Hammarsdale, KZN, 24 January 2019. Scientists attending the Intergovernmental Panel on Climate Change (IPCC) Working Group II meeting in Durban, on Wednesday (January 23) visited Mathe Group, South Africa’s largest radial truck tyre recycling plant.
Based in Hammarsdale, the factory has been a trailblazer in the recycling of the millions of used radial truck tyres that had been building up in the country.
Intense product development and changing mind sets to create demand for the resulting rubber crumb were key to Mathe’s ongoing success, explained Dr Mehran Zarrebini, head of British investment group PFE International, which bought a major stake in the group three years ago.
Until 2012, South Africa had no tyre recycling strategy.
Dr Zarrebini explained that, because tyres are robust and durable, they are notoriously difficult to recycle and take ages to biodegrade. Up until now, they either accumulated in landfills or were dumped on vacant land. Often, impoverished communities burnt them for warmth or to remove scrap metal. The resulting dioxins and carbon monoxide were both an environmental and a health hazard.
Mathe Group began operating from a mini factory in New Germany, Pinetown in 2012. The joint venture with PFE International ensured a ready supply of rubber crumb for the manufacture of acoustic underlays for carpets manufactured at PFE’s Van Dyck Floors factory.
When the new R20 million processing plant in Hammarsdale came on stream in 2016, the number of tyres processed shot up from 8 500 in 2012 to over 170 000 in 2018 and rubber crumb output grew from 400 T to 6200 T.
Dr Marlies Craig, Science Officer for the IPCC Working Group II pointed out that operations like Mathe Group were important in light of the dire warnings in the latest IPCC Special Report on Global Warming of 1.5°C. “Without wide ranging, unprecedented and immediate transformation in the way we do things, we are heading for extremely dangerous levels of global warming, sea level rise, extreme weather and related disasters. During this meeting, we organised a range of different excursions to interesting sites where our international guests could see some local climate change and sustainable development activities in the African context,” she said.
Dr Zarrebini warned that there had to be strong business case for recycling. Even after 2012, tyre recycling in South Africa was neither sustainable nor viable because demand for rubber crumb was extremely limited and set up costs high. As a result, many small start-up companies closed.
Mathe Group persevered based on intense product and market development.
“You actually have to develop a demand for products. You have to essentially create an industry and a consumer need for products made from recycled rubber that these consumers and industries didn’t know existed,” he said.
Another challenge was finding a use for all of the recycled products. He explained that, if uptake was restricted to just one size of rubber crumb, then the remainder of the particles resulting from the recycling process would become environmentally hazardous waste in a different form. The same goes for the hi-tensile steel which makes up approximately 15 to 20 percent of each 68 kg truck tyre.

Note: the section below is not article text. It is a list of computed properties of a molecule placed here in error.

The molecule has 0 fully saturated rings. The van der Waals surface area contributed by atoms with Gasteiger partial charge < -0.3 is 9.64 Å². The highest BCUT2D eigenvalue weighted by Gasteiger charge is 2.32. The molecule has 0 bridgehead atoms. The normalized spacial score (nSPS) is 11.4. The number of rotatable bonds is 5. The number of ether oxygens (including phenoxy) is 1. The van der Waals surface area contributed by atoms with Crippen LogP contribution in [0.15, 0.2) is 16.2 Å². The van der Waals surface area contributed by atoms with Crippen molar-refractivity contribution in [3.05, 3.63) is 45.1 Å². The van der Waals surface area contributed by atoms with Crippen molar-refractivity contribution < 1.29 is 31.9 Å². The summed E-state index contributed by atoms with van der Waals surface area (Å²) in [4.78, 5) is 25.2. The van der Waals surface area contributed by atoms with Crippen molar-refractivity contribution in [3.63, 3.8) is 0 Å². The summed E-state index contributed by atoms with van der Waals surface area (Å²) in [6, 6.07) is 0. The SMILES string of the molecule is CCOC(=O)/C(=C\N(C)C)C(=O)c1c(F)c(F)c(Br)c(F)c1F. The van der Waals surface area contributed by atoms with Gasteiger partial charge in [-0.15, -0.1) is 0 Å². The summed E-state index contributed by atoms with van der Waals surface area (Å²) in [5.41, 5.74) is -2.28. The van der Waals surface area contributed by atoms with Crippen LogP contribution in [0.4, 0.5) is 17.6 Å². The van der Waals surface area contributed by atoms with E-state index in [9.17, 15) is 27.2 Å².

“So, when you start a business such as this, you have to anticipate all the byproducts and find markets for all of them. We’ve managed to develop markets for different types of rubber crumb across a broad range of industries as well as an export market for the steel which is used by the motor and ship building industries in Korea and Australia,” he said.
Visitors to the Mathe Group plant saw how the massive tyres that are delivered every week are sorted and then put through a three phase crushing process. In addition to being used to manufacture the original carpet underlays, different sized particles are used to manufacture rubber flooring, paving and ballistic blocks, as an infill for sports fields utilising artificial grass, retreading tyres and as a component in modified bitumen for road resurfacing and non-slip paint.
Zarrebini noted that the investment in Mathe Group was a perfect fit with the broader group’s high environmental standards. Van Dyck Carpets is ISO 14001 (environmental management) approved by the SABS and is the only flooring manufacturer in South Africa with an ISO 14064-1 Green House Gas verification report. It was also the first South African company to achieve The Carbon Trust Standard for Carbon (the world’s leading and independent certifier of organizational carbon footprint reduction) for reducing Green House Gas emissions by more than 30% in just three years.
“Sustainability is key. We’ve anticipated change. For instance, regulatory mandates are inevitable and, instead of waiting to be forced to adapt, we did so earlier. There are a lot of benefits to being a first mover in that space. Obviously, you can drive down costs but you can also educate your staff about sustainability and they can take this back to their households and communities. That’s the biggest spin off,” he said.